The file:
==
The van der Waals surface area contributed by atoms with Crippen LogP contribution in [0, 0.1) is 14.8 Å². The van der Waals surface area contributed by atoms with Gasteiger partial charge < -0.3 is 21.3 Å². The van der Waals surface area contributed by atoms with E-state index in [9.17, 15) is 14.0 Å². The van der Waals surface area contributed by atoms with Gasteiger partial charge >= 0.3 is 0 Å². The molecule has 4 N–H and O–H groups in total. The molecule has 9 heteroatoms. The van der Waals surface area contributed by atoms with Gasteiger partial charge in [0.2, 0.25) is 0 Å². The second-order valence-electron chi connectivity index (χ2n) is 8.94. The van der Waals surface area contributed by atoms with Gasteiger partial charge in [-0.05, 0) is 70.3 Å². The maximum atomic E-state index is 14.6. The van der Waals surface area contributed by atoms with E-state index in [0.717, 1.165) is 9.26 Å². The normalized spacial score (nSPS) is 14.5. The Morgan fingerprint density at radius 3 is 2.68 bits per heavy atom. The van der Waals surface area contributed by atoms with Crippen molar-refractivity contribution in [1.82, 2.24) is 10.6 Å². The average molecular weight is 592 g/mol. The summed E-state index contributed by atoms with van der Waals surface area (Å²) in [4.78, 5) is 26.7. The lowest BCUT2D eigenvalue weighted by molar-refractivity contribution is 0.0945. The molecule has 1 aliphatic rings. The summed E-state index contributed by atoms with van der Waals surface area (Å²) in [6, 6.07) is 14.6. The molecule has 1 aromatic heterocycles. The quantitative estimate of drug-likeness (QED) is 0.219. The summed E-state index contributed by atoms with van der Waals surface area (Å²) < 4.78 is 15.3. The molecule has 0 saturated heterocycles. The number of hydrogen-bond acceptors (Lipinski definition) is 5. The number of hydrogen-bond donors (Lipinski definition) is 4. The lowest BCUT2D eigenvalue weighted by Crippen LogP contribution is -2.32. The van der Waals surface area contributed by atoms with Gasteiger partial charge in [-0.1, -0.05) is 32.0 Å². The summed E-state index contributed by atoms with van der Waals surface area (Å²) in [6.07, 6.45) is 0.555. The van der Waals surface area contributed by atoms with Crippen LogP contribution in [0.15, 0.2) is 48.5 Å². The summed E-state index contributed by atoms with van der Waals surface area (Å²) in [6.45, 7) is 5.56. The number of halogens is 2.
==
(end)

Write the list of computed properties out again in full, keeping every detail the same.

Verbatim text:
The van der Waals surface area contributed by atoms with Crippen LogP contribution in [0, 0.1) is 14.8 Å². The van der Waals surface area contributed by atoms with Gasteiger partial charge < -0.3 is 21.3 Å². The van der Waals surface area contributed by atoms with E-state index in [9.17, 15) is 14.0 Å². The van der Waals surface area contributed by atoms with Gasteiger partial charge >= 0.3 is 0 Å². The molecule has 4 N–H and O–H groups in total. The molecule has 9 heteroatoms. The van der Waals surface area contributed by atoms with Gasteiger partial charge in [0.2, 0.25) is 0 Å². The second-order valence-electron chi connectivity index (χ2n) is 8.94. The van der Waals surface area contributed by atoms with Gasteiger partial charge in [-0.05, 0) is 70.3 Å². The maximum atomic E-state index is 14.6. The van der Waals surface area contributed by atoms with E-state index in [0.717, 1.165) is 9.26 Å². The normalized spacial score (nSPS) is 14.5. The Morgan fingerprint density at radius 3 is 2.68 bits per heavy atom. The van der Waals surface area contributed by atoms with Crippen molar-refractivity contribution in [1.82, 2.24) is 10.6 Å². The average molecular weight is 592 g/mol. The summed E-state index contributed by atoms with van der Waals surface area (Å²) in [4.78, 5) is 26.7. The lowest BCUT2D eigenvalue weighted by molar-refractivity contribution is 0.0945. The molecule has 1 aliphatic rings. The summed E-state index contributed by atoms with van der Waals surface area (Å²) in [6, 6.07) is 14.6. The molecule has 1 aromatic heterocycles. The quantitative estimate of drug-likeness (QED) is 0.219. The summed E-state index contributed by atoms with van der Waals surface area (Å²) < 4.78 is 15.3. The molecule has 0 saturated heterocycles. The number of hydrogen-bond acceptors (Lipinski definition) is 5. The number of hydrogen-bond donors (Lipinski definition) is 4. The lowest BCUT2D eigenvalue weighted by Crippen LogP contribution is -2.32. The van der Waals surface area contributed by atoms with Gasteiger partial charge in [-0.1, -0.05) is 32.0 Å². The summed E-state index contributed by atoms with van der Waals surface area (Å²) in [6.07, 6.45) is 0.555. The van der Waals surface area contributed by atoms with Crippen LogP contribution in [0.15, 0.2) is 48.5 Å². The summed E-state index contributed by atoms with van der Waals surface area (Å²) in [6.45, 7) is 5.56. The number of halogens is 2.